Kristen Bell’s daughters will ‘pull the rug out from under you so quickly’

Kristen Bell has a new film coming out on Amazon Prime called The People We Hate at the Wedding. It’s based on the best-selling book and also stars Allison Janney, Cynthia Addai-Robinson and Ben Platt. Even though it’s about horrible people, I’ll probably watch it – and love it. Kristen, Cynthia and Ben play Allison’s kids in the film. While promoting it, Kristen took the opportunity to talk about her own kids, not that she needs an excuse. But I kind of related to what she said in this interview. Kristen said any time she gets to feeling herself, her daughters Lincoln, nine, and Delta, seven, bring her right “back down to earth” with a few well-placed comments.

Kids say the darndest things—just ask Kristen Bell.

In an exclusive chat with E! News’ Francesca Amiker, the People We Hate at the Wedding star joked that her ego will always be kept in check thanks to daughters Lincoln, 9, and Delta, 7, who she shares with husband Dax Shepard. “The amount of insults that they can hurl at me in a very short period of time,” she humorously noted, “it really brings me back down to earth.”

And though Kristen’s work life may sometimes seem “elegant and fancy” between red carpet events and TV appearances, her little ones have a knack for keeping her humble.
“I come home and they will just they’ll pull the rug out from under you so quickly,” Kristen quipped, adding that should there ever be a movie about her life, it should be called “My Kids Keep Me Grounded.”

[From E!]

Kids do have a way of cutting to the quick whether that’s their intention or not. Usually they aren’t actually trying to “hurl insults” at you, they simply call it as they see it. I straightened my hair the other day just for a change of pace. My daughter looked at me and said, “Why?” That was it. I ended up twisting it in a claw clip out of insecurity. Kids do keep parents grounded because no matter how cool that parent is – or thinks they are – they are always just Mom or Dad to their children. So even though Lincoln and Delta’s mom is a Disney princess and works with Evan Hanson, she’s just Mom when she walks through the door.

Kristen’s This Saves Lives snack company was just purchased by GOOD Worldwide for just under $5M. Kristen, Ryan Devlin, Todd Grinnell and Ravi Patel co-founded the company to combat childhood hunger by distributing nutrient-dense snack packets to children in need. And while they’ve done a lot of good work, partnering with GOOD will allow them to cast a much wider net. Surely that will earn her a few ‘cool’ points with her daughters.

Photo credit: Instagram and cover images

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9 Responses to “Kristen Bell’s daughters will ‘pull the rug out from under you so quickly’”

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  1. Lucy says:

    She needs to earn a heck of a lot of “cool points” to make up for all the unnecessary sharing of their bathing, toileting, and sleeping issues.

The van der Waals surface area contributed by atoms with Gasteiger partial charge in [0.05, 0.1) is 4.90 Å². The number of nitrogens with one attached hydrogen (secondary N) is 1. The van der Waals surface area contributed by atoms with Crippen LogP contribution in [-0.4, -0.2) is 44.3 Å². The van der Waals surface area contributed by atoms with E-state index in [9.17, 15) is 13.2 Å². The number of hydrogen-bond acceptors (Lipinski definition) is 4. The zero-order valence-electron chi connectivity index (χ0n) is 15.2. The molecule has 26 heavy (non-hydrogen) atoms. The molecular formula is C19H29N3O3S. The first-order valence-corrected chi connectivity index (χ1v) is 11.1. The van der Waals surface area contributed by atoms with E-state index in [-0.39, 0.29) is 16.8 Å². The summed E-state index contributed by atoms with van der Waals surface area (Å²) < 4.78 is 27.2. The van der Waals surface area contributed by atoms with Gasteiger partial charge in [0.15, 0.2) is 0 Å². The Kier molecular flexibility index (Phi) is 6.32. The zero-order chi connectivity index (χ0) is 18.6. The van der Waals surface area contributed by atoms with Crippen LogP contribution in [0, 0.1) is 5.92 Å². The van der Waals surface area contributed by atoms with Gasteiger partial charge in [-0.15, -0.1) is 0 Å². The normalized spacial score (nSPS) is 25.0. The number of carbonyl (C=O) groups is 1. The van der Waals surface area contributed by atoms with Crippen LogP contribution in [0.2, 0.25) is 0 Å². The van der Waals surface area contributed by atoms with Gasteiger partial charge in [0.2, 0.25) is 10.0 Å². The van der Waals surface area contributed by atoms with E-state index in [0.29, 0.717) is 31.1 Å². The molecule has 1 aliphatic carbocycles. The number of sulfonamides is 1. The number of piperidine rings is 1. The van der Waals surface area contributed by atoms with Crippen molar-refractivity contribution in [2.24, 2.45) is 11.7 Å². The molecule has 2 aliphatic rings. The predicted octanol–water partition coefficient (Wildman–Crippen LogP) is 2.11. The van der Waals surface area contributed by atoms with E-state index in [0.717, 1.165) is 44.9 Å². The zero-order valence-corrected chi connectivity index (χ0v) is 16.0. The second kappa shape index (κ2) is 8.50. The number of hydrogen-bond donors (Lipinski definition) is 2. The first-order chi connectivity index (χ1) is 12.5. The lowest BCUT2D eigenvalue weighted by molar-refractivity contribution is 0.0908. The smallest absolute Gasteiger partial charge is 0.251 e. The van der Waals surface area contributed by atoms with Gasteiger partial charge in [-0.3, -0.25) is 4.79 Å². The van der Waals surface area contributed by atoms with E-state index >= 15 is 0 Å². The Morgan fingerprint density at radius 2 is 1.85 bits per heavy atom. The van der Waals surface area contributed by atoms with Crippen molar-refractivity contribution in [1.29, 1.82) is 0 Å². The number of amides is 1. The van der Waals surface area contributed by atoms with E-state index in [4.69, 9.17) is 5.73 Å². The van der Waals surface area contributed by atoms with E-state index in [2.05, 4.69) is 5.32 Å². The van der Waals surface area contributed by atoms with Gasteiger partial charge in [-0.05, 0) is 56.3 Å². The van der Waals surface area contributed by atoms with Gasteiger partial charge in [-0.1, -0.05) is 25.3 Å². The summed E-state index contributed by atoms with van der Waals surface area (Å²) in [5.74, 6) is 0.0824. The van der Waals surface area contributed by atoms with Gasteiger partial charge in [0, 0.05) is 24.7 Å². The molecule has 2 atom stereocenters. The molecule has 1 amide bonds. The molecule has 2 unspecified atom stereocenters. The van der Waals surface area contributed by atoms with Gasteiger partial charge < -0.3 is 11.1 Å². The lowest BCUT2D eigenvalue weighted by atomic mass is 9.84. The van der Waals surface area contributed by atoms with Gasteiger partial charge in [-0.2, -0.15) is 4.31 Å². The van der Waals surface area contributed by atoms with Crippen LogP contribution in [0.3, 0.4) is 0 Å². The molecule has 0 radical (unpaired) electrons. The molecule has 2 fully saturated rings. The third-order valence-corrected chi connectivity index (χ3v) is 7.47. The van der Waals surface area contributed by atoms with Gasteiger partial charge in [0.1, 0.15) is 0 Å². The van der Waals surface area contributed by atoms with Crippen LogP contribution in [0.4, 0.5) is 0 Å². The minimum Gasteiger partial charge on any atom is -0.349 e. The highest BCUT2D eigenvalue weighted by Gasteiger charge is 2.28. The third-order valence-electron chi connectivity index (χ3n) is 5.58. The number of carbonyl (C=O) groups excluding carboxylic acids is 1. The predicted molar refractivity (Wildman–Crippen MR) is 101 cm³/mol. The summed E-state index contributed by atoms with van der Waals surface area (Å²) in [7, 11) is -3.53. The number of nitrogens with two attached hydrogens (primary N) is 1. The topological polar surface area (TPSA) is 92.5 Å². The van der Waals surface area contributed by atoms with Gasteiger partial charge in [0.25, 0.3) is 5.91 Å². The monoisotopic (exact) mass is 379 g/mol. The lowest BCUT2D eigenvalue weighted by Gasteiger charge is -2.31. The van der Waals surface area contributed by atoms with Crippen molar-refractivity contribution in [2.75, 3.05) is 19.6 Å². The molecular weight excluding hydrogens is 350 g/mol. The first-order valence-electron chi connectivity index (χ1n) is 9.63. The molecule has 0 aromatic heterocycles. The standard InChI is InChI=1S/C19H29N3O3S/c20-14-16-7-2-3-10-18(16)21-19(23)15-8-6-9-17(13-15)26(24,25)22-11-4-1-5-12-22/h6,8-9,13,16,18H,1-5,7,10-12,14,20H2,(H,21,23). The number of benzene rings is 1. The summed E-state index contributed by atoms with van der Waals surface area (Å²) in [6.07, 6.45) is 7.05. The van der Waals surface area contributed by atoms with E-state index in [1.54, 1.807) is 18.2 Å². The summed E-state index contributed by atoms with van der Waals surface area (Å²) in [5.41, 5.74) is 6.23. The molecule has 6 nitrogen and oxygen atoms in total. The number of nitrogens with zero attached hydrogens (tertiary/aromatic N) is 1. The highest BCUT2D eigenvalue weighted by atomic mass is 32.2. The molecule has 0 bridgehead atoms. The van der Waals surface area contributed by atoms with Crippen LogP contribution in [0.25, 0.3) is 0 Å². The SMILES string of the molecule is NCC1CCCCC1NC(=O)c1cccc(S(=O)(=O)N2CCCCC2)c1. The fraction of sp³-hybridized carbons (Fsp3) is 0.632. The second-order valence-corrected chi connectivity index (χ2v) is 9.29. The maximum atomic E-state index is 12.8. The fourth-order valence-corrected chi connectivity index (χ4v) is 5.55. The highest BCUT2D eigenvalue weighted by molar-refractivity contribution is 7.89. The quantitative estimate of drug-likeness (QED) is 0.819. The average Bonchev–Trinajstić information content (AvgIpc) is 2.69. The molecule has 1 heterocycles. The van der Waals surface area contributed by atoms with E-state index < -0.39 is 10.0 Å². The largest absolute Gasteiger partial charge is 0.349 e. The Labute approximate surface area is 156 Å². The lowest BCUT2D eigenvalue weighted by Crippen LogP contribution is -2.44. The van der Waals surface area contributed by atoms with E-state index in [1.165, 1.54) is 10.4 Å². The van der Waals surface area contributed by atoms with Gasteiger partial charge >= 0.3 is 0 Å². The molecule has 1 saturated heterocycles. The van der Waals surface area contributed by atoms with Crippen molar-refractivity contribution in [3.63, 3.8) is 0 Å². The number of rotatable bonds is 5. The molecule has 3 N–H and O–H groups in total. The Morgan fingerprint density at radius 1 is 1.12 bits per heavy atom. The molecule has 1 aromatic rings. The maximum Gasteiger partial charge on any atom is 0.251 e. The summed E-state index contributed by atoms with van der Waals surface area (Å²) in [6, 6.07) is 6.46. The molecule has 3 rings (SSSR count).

2. Ronaldinhio says:

    I hate the tropes of daughter being sneering toward mothers and mothers feeling their beauty fade and resenting their daughters for that.
    Wrongly I thought this would be more of that.
    My daughters have given me so much more confidence and a much healthier set of scales in which to balance my sense of worth – I wish we spoke about this more, as Hecate has done

  3. GreenBunny says:

    I just ignore Kristen Bell, but I will admit kids can really humble you. I went to pick up my 11 year-old daughter from her friends house and all the girls were fighting over which one I liked best. I was all proud of myself thinking that I was cool and told my daughter what they were doing and she in a deadpanned voice said that “they also do that with the neighbor’s dog” and boom, I was deflated. Jokes on them, I’m still cool, they just don’t know it yet.

  4. Cynic says:

    Five million seems like a really low number for a food company that has been in existence as long as this one has. Seems like they must have just wanted to get rid of it. Nature’s Bakery was sold for $400 million. I think Kind sold for something like $5 billion. I would be interested to see more about the details of this deal and what kind of revenue This Saves Lives was actually producing.

    • eliza says:

      I was thinking that too. I just double checked and yup, sold for $5million. That’s weird. There are some unknown details about what happened.

  5. j says:

    I can’t see myself allowing that from my kids. Usually people who “call it like they see it” are using it as an excuse to be mean or judgmental. Even kids. It starts young and it’s learned. I would never feel that it’s appropriate for my child (or any child) to “humble” me. I would ask them “what makes you say that?” and pay very close attention to the answer. Because it’s probably rooted in messages around societal standards that don’t reflect the values of my home. Not to mention, they’ll learn the power of being critical and that you’re expected to change if someone criticizes you.

    • Gah says:

      Thank you for this comment. I find it unsettling for people to use snarky “sitcom” language with one another.

      My daughter is 8 and being cruel is definitely not one of the ways we interact with one another.

      She is of course welcome to tell me she doesn’t like my shirt or lipstick- we use the phrases, “I don’t care for that.”

  6. jferber says:

    j, good point.